Thursday, 30 December, 2010 – Taltal: the Guanillos Valley circuit
Just as was the case for yestreday’s ‘Paposo’ circuit, the last few months had established a ‘Guanillos Valley’ circuit. We decided to take Ruta 5 to the turn off to Pan de Azucar / Esmeralda but it seems that the Park wardens had not only closed access to the north of the Park from within it, but it seemed that the usual signs had been removed and replaced with signs to Cifuncho / Minas Las Luces, so that I ended up on the track that takes you to the centre of Pan de Azucar.
No choice but to turn back and try again on the ‘next’ track east that I had rejected nearly one hour earlier. We arrived a little later than planned at Ritter’s Type Locality for Copiapoa cinerea ssp columna-alba. (S2188) Every time that we get here, the light is a little different and the area presents new photo opportunities.
This time I focussed on the Eulychnia (iquiquensis I assume, but there were no buds, flowers or fruits to confirm the ID). It appears in Ritter’s image in KiSA, with a man and a woman standing next to it, to give us an idea of its height. This time it was John who offered to be ‘the Bowdery’. It seems that the plant is now 3/4 of a Carr in height – not much growth considering the c. 45 years that have past since the original photo was taken! And not surprisingly there were no signs of recent growth, although the plant looks to be alive. Compared to the Copiapoa that grow around it, this individual seems to have almost stood still! John and Juan managed to find a few Eriosyce (Thelocephala) esmeraldana between them – the easy ones, with fruits sticking above the surface to draw attention to their pressence.
S2189 was an ad-hoc stop near Secret Valley, but on the opposite side of the track where Juan (who has never been to Secret Valley) saw C. columna-alba and C. longistaminea growing together. It made a nice picture, especially when these two were joined by Thelocephala esmeraldana growing at the feet of the columna-alba. Also nice views from the top of the hill of the cactus covered hills, although many of the plants were ash-mounds, having died probably many years ago. Things seem to be getting dryer here in general.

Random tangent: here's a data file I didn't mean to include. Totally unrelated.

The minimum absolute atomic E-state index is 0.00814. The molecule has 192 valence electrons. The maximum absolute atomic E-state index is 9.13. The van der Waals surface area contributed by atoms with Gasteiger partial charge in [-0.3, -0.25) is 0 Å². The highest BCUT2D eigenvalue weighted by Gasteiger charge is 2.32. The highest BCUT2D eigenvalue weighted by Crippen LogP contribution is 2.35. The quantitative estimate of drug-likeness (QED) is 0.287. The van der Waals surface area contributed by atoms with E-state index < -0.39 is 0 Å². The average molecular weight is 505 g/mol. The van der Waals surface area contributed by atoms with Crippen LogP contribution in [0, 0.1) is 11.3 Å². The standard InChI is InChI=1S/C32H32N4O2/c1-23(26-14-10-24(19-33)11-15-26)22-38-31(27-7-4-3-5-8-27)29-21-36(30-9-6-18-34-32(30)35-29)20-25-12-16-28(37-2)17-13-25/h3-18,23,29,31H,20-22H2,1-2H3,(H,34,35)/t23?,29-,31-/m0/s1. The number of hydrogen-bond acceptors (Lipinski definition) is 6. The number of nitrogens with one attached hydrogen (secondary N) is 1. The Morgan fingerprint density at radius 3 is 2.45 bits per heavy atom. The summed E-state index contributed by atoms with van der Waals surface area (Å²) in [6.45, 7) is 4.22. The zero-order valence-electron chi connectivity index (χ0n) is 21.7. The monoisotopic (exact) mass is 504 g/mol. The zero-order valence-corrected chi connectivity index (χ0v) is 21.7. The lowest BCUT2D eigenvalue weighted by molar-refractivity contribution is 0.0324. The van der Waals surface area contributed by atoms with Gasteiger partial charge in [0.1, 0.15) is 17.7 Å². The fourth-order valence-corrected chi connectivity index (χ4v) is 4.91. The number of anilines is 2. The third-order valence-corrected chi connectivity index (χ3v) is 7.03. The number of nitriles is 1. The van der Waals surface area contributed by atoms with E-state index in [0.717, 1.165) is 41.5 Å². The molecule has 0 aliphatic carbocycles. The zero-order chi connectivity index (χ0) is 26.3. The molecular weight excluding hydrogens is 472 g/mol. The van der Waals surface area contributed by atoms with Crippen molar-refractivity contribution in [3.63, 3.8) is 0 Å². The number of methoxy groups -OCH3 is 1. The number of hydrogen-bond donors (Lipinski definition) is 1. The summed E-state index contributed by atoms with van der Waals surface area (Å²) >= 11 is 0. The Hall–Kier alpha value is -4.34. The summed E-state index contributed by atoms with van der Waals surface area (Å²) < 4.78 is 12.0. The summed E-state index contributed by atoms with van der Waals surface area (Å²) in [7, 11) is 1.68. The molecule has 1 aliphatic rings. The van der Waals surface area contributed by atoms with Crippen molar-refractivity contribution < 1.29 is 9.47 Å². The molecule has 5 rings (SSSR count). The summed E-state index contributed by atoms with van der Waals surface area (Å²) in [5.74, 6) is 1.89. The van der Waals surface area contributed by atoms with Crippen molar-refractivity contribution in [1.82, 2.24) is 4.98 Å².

S2190 was another visit to Alan Craig’s memorial. It looked as though the stones and shells had been tidied up since our November visit. Juan found T. esmeraldana here too.
S2191 was just after our Puma Bay camping spot, again for the magnificent (although suffering) C. longistaminea and C. grandiflora below the hills of Las Lomitas.
And finally S2192 was the regular spot for C. laui, where this time we pointed John in the right direction with instructions to find the miniatures (he did!) and C. angustiflora (still C. grandiflora ssp esmeraldana in my book). I climbed one of the hills in the other direction and took some nice wide angled shots of the track.
Around 4:30 it was time to head home and we decided to take the track that eventually takes you to Minas Las Luces. This had become rougher than I remembered it in November, but clearly maintenance has been reduced now that they seem to discourage visitors to Las Lomitas from the north. While driving my mind wandered what this track would be like on a future visit and thought ourselves lucky that we had not had any punctures since we started this trip on 1 ecember, via Patagonia. Always a bad thing to do. Five minutes later, Juan reported that the wheel under his backside had a puncture. Not a disaster in itself, as we were well rehearsed in the changing of tires. But with a dodgy spare going on to replace the puncture and some 40 km of rough track until we would reach a Vulcan. in Taltal, we needed a certain amount of luck with the remainder of today’s journey.
We celebrated our luck with ice creams while the vulcanisation man gave us the bad news. Either this time, or on a previous occasion (the tire had been repaired before we reted the car) it had been driven for a while when flat. As a result the inside walls of the tyre had worn badly. He could patch it and recommended that we’d keep it on the back and keep speeds down, especially around bends. 100 km p hr max!
We have to look at the options and have some rescheduling to do.